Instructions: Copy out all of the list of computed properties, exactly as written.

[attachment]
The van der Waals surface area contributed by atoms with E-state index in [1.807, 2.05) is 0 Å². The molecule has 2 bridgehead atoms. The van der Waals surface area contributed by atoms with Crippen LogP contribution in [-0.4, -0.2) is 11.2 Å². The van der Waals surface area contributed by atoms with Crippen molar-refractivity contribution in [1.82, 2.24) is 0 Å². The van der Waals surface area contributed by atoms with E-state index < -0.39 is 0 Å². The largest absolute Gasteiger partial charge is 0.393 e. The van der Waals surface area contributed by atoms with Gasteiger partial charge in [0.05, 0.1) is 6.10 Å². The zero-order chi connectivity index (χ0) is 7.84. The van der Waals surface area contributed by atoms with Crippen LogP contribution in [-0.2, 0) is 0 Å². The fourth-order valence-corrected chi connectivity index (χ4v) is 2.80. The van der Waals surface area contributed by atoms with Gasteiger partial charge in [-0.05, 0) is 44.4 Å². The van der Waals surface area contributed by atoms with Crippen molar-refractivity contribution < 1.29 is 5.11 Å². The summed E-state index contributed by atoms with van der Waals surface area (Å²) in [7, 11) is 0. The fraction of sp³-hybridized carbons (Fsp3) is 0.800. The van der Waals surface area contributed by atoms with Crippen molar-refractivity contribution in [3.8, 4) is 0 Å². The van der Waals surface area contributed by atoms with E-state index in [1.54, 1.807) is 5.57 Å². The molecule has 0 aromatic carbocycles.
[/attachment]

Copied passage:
The van der Waals surface area contributed by atoms with E-state index in [1.807, 2.05) is 0 Å². The molecule has 2 bridgehead atoms. The van der Waals surface area contributed by atoms with Crippen LogP contribution in [-0.4, -0.2) is 11.2 Å². The van der Waals surface area contributed by atoms with Crippen molar-refractivity contribution in [1.82, 2.24) is 0 Å². The van der Waals surface area contributed by atoms with E-state index < -0.39 is 0 Å². The largest absolute Gasteiger partial charge is 0.393 e. The van der Waals surface area contributed by atoms with Gasteiger partial charge in [0.05, 0.1) is 6.10 Å². The zero-order chi connectivity index (χ0) is 7.84. The van der Waals surface area contributed by atoms with Crippen LogP contribution in [-0.2, 0) is 0 Å². The fourth-order valence-corrected chi connectivity index (χ4v) is 2.80. The van der Waals surface area contributed by atoms with Gasteiger partial charge in [-0.05, 0) is 44.4 Å². The van der Waals surface area contributed by atoms with Crippen molar-refractivity contribution < 1.29 is 5.11 Å². The summed E-state index contributed by atoms with van der Waals surface area (Å²) in [7, 11) is 0. The fraction of sp³-hybridized carbons (Fsp3) is 0.800. The van der Waals surface area contributed by atoms with Crippen molar-refractivity contribution in [3.8, 4) is 0 Å². The van der Waals surface area contributed by atoms with E-state index in [1.54, 1.807) is 5.57 Å². The molecule has 0 aromatic carbocycles.